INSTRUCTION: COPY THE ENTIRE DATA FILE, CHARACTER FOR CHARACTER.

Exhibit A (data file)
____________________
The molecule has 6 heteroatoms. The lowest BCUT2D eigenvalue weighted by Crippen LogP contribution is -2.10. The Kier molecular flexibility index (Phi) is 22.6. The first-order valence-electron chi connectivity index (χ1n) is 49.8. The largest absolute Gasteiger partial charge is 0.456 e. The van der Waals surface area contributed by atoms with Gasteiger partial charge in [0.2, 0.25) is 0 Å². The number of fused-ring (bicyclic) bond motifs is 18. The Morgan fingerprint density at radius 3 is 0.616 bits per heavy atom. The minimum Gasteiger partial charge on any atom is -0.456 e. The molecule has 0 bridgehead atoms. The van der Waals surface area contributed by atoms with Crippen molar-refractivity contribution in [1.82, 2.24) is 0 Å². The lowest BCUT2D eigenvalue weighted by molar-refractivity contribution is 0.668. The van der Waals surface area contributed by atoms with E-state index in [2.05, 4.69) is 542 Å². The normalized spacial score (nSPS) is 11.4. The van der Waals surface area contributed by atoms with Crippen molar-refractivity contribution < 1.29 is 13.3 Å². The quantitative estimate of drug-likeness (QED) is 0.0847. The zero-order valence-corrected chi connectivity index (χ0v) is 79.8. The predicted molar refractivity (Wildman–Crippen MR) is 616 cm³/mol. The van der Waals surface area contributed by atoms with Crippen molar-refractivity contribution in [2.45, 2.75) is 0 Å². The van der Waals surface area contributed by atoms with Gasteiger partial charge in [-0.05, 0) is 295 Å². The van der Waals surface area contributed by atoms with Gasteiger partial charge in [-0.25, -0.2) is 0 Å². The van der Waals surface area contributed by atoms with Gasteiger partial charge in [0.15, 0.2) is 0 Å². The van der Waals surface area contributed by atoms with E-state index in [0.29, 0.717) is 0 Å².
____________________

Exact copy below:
The molecule has 6 heteroatoms. The lowest BCUT2D eigenvalue weighted by Crippen LogP contribution is -2.10. The Kier molecular flexibility index (Phi) is 22.6. The first-order valence-electron chi connectivity index (χ1n) is 49.8. The largest absolute Gasteiger partial charge is 0.456 e. The van der Waals surface area contributed by atoms with Gasteiger partial charge in [0.2, 0.25) is 0 Å². The number of fused-ring (bicyclic) bond motifs is 18. The Morgan fingerprint density at radius 3 is 0.616 bits per heavy atom. The minimum Gasteiger partial charge on any atom is -0.456 e. The molecule has 0 bridgehead atoms. The van der Waals surface area contributed by atoms with Crippen molar-refractivity contribution in [1.82, 2.24) is 0 Å². The lowest BCUT2D eigenvalue weighted by molar-refractivity contribution is 0.668. The van der Waals surface area contributed by atoms with E-state index in [2.05, 4.69) is 542 Å². The normalized spacial score (nSPS) is 11.4. The van der Waals surface area contributed by atoms with Crippen molar-refractivity contribution < 1.29 is 13.3 Å². The quantitative estimate of drug-likeness (QED) is 0.0847. The zero-order valence-corrected chi connectivity index (χ0v) is 79.8. The predicted molar refractivity (Wildman–Crippen MR) is 616 cm³/mol. The van der Waals surface area contributed by atoms with Crippen molar-refractivity contribution in [2.45, 2.75) is 0 Å². The van der Waals surface area contributed by atoms with Gasteiger partial charge in [-0.05, 0) is 295 Å². The van der Waals surface area contributed by atoms with Gasteiger partial charge in [-0.25, -0.2) is 0 Å². The van der Waals surface area contributed by atoms with Gasteiger partial charge in [0.15, 0.2) is 0 Å². The van der Waals surface area contributed by atoms with E-state index in [0.29, 0.717) is 0 Å².